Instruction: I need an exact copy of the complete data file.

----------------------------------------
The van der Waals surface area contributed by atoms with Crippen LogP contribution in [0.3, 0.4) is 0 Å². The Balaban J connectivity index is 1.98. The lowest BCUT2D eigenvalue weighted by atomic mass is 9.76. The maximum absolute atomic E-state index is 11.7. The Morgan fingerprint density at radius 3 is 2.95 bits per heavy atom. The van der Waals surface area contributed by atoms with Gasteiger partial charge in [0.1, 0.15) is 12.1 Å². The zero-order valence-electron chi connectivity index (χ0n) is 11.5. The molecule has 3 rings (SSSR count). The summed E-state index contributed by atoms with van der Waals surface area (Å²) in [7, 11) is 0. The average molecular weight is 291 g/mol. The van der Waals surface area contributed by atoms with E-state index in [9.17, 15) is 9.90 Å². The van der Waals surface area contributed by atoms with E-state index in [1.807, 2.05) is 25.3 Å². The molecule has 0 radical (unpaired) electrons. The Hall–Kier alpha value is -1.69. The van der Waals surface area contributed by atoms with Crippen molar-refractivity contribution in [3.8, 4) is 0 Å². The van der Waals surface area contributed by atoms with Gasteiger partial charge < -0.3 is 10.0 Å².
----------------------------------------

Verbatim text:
The van der Waals surface area contributed by atoms with Crippen LogP contribution in [0.3, 0.4) is 0 Å². The Balaban J connectivity index is 1.98. The lowest BCUT2D eigenvalue weighted by atomic mass is 9.76. The maximum absolute atomic E-state index is 11.7. The Morgan fingerprint density at radius 3 is 2.95 bits per heavy atom. The van der Waals surface area contributed by atoms with Gasteiger partial charge in [0.1, 0.15) is 12.1 Å². The zero-order valence-electron chi connectivity index (χ0n) is 11.5. The molecule has 3 rings (SSSR count). The summed E-state index contributed by atoms with van der Waals surface area (Å²) in [7, 11) is 0. The average molecular weight is 291 g/mol. The van der Waals surface area contributed by atoms with E-state index in [9.17, 15) is 9.90 Å². The van der Waals surface area contributed by atoms with E-state index in [1.807, 2.05) is 25.3 Å². The molecule has 0 radical (unpaired) electrons. The Hall–Kier alpha value is -1.69. The van der Waals surface area contributed by atoms with Crippen molar-refractivity contribution in [3.8, 4) is 0 Å². The van der Waals surface area contributed by atoms with Gasteiger partial charge < -0.3 is 10.0 Å².